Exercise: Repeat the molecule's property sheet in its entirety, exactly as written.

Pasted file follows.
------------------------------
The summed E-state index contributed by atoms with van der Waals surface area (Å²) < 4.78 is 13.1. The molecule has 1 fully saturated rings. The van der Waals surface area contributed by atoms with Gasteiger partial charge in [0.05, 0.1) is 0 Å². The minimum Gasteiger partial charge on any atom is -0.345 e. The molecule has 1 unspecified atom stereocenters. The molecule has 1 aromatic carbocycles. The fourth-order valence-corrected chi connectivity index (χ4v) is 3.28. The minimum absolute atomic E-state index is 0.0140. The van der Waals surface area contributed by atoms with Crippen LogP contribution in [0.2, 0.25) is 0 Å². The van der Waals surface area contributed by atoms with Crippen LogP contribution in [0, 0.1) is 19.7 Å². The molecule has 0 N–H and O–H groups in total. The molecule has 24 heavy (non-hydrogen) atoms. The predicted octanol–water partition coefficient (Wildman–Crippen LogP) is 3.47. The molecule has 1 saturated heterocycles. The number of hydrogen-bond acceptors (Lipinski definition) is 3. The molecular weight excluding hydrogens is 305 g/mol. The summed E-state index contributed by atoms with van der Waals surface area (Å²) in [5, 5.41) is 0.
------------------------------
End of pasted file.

The summed E-state index contributed by atoms with van der Waals surface area (Å²) < 4.78 is 13.1. The molecule has 1 fully saturated rings. The van der Waals surface area contributed by atoms with Gasteiger partial charge in [0.05, 0.1) is 0 Å². The minimum Gasteiger partial charge on any atom is -0.345 e. The molecule has 1 unspecified atom stereocenters. The molecule has 1 aromatic carbocycles. The fourth-order valence-corrected chi connectivity index (χ4v) is 3.28. The minimum absolute atomic E-state index is 0.0140. The van der Waals surface area contributed by atoms with Crippen LogP contribution in [0.2, 0.25) is 0 Å². The van der Waals surface area contributed by atoms with Crippen LogP contribution in [0, 0.1) is 19.7 Å². The molecule has 0 N–H and O–H groups in total. The molecule has 24 heavy (non-hydrogen) atoms. The predicted octanol–water partition coefficient (Wildman–Crippen LogP) is 3.47. The molecule has 1 saturated heterocycles. The number of hydrogen-bond acceptors (Lipinski definition) is 3. The molecular weight excluding hydrogens is 305 g/mol. The summed E-state index contributed by atoms with van der Waals surface area (Å²) in [5, 5.41) is 0.